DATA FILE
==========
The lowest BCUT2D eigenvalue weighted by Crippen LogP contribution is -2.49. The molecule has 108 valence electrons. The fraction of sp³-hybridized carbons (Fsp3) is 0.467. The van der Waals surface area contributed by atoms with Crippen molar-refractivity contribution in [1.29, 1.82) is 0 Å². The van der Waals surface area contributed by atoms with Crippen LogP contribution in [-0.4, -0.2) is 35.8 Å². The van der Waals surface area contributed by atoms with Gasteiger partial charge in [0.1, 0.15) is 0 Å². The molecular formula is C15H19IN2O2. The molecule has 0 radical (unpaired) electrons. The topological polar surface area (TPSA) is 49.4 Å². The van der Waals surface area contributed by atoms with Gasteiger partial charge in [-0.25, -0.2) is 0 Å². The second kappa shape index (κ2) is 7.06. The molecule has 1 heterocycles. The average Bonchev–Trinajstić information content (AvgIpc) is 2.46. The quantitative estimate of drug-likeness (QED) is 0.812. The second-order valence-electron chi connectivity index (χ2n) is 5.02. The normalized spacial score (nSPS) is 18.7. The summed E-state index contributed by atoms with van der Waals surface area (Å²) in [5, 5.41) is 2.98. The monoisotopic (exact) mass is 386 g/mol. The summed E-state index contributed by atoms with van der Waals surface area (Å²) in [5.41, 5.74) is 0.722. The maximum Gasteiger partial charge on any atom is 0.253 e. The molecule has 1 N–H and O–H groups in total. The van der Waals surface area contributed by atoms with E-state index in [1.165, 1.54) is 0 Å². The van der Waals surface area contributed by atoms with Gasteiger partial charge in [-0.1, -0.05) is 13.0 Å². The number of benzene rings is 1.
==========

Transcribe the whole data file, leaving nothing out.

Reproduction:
The lowest BCUT2D eigenvalue weighted by Crippen LogP contribution is -2.49. The molecule has 108 valence electrons. The fraction of sp³-hybridized carbons (Fsp3) is 0.467. The van der Waals surface area contributed by atoms with Crippen molar-refractivity contribution in [1.29, 1.82) is 0 Å². The van der Waals surface area contributed by atoms with Crippen LogP contribution in [-0.4, -0.2) is 35.8 Å². The van der Waals surface area contributed by atoms with Gasteiger partial charge in [0.1, 0.15) is 0 Å². The molecular formula is C15H19IN2O2. The molecule has 0 radical (unpaired) electrons. The topological polar surface area (TPSA) is 49.4 Å². The van der Waals surface area contributed by atoms with Gasteiger partial charge in [-0.25, -0.2) is 0 Å². The second kappa shape index (κ2) is 7.06. The molecule has 1 heterocycles. The average Bonchev–Trinajstić information content (AvgIpc) is 2.46. The quantitative estimate of drug-likeness (QED) is 0.812. The second-order valence-electron chi connectivity index (χ2n) is 5.02. The normalized spacial score (nSPS) is 18.7. The summed E-state index contributed by atoms with van der Waals surface area (Å²) in [5, 5.41) is 2.98. The monoisotopic (exact) mass is 386 g/mol. The summed E-state index contributed by atoms with van der Waals surface area (Å²) in [5.41, 5.74) is 0.722. The maximum Gasteiger partial charge on any atom is 0.253 e. The molecule has 1 N–H and O–H groups in total. The van der Waals surface area contributed by atoms with E-state index in [1.165, 1.54) is 0 Å². The van der Waals surface area contributed by atoms with Gasteiger partial charge in [-0.1, -0.05) is 13.0 Å². The number of benzene rings is 1.